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Player's Handbook: Core Rulebook I (3.5)

by Jonathan Tweet, Monte Cook, Skip Williams

Series: Dungeons & Dragons 3.5 Edition (WTC 175240000)

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1,667610,614 (3.96)7
Discusses how to create and play characters of various races, classes, and abilities, covering topics including skills, feats, equipment, adventuring, and magic.
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» See also 7 mentions

Showing 1-5 of 6 (next | show all)
I love D20, but it shouldn't really be called Dungeons and Dragons. The differences between 2e and 3e are huge, it's a completely different game. I'd much prefer they just call it D20 instead of mooching off the D&D name.

That said, it offers far more flexibility than earlier editions; no Fred the Fighter here! Not as good as some of the 3rd party refinements, but a good game for about 8 levels or so before the system starts to break down a little. ( )
  Cromonhismountain | Dec 15, 2009 |
A decent update of the 3rd Edition Dungeons & Dragons rules. The game that birthed the Iron Age of RPG gaming. ( )
  MadBrew | Sep 18, 2009 |
If your going to play the game (v. 3.5) you must have. ( )
  mageThufer | Mar 26, 2008 |
The Player's Handbook contains the true core of the Dungeons & Dragons adventuring game (the character classes, combat and magic rules, and experience tables), and thus represents something of a benchmark in the gaming community. The layout (chapter divisions, appendices and index) is better than in any previous edition, and great strides have been made in unifying the d20 terminology and sub-systems for streamlined play. This is the only book a D&D player absolutely needs: later supplements add or expand rules in a modular fashion. ( )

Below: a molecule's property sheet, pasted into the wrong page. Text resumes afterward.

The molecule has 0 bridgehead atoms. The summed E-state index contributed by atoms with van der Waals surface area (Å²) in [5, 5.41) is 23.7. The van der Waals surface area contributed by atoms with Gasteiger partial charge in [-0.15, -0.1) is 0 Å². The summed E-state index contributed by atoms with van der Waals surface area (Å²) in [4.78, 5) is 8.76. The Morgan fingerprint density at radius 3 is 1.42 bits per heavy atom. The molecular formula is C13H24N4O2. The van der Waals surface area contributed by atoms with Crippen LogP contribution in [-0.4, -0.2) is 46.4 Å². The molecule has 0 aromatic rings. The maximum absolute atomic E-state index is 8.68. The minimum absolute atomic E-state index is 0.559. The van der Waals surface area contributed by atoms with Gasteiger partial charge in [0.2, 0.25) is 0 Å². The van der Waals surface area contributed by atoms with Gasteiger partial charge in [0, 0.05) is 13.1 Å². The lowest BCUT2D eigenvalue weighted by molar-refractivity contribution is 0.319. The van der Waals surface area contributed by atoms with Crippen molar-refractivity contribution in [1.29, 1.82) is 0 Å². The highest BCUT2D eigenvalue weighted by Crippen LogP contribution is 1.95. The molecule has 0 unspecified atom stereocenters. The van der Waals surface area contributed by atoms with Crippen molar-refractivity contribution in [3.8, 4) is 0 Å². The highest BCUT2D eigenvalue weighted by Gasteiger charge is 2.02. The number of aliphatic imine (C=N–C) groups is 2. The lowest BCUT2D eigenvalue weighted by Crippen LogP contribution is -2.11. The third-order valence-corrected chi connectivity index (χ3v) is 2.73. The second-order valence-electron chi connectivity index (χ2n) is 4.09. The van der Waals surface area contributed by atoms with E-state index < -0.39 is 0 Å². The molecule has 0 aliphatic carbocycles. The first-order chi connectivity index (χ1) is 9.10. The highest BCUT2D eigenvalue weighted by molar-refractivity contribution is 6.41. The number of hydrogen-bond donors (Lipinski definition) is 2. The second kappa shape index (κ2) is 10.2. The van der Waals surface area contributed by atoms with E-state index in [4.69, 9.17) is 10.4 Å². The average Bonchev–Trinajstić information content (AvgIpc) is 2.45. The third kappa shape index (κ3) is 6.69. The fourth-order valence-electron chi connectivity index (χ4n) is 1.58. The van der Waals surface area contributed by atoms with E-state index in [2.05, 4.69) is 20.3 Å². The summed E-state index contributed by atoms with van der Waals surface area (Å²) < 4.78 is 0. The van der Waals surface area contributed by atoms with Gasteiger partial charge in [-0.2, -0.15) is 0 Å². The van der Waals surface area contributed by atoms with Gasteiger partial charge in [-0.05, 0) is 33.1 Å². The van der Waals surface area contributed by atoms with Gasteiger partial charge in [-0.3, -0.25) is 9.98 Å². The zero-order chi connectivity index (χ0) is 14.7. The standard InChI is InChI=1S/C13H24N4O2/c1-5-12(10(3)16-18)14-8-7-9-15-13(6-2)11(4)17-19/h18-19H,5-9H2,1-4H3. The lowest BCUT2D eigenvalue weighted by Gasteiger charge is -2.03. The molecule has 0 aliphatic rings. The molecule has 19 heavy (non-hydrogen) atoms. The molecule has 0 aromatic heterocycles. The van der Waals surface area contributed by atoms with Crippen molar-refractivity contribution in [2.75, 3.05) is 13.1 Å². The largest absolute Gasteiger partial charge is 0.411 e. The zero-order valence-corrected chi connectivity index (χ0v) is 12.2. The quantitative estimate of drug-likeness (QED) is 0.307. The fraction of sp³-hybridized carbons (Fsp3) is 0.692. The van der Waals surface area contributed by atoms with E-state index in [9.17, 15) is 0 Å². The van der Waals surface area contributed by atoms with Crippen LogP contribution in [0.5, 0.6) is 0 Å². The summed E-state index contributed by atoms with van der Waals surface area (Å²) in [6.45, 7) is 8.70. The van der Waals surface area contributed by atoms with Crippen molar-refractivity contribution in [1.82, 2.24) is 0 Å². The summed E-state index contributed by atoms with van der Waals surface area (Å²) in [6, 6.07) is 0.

2 vote okaynowa | May 8, 2007 |
All gamers have a love-hate relationship with DnD in general, and the Borg-like qualities of OL D20 in particular. I love it more than hate it, and 3.5 brings a number of excellent changes to the system. That said, I've never played d20 without a bevy of house rules, and I think that's the case more or less all over. Still, a good system for the most venerable of games. ( )
2 vote danbarrett | Mar 14, 2006 |
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» Add other authors (12 possible)

Author nameRoleType of authorWork?Status
Tweet, JonathanAuthorprimary authorall editionsconfirmed
Cook, Montemain authorall editionsconfirmed
Williams, Skipmain authorall editionsconfirmed
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Discusses how to create and play characters of various races, classes, and abilities, covering topics including skills, feats, equipment, adventuring, and magic.

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Book description
Each of the Dungeons & Dragons core rulebooks has been revised and updated for clarity and content. Each revision integrates user feedback received since the original product release so as to address the specific wants and needs of the player and Dungeon Master audiences. The overall rules system remains intact, with changes targeted specifically at elements of game play that were considered under-powered or incomplete. These revised editions also contain bonus content, such as new feats, that are exclusive to these editions. In addition, the new and revised content instructs players on how to take full advantage of the tie-in D&D miniatures line planned to release in Fall 2003 from Wizards of the Coast, Inc.

Overall changes to all the titles include making complex combat easier to understand and provide more information on interacting with and summoning monsters. Specific changes include the following: the Player's Handbook received revisions to character classes to make them more balanced, and there are revisions and additions to spell lists.
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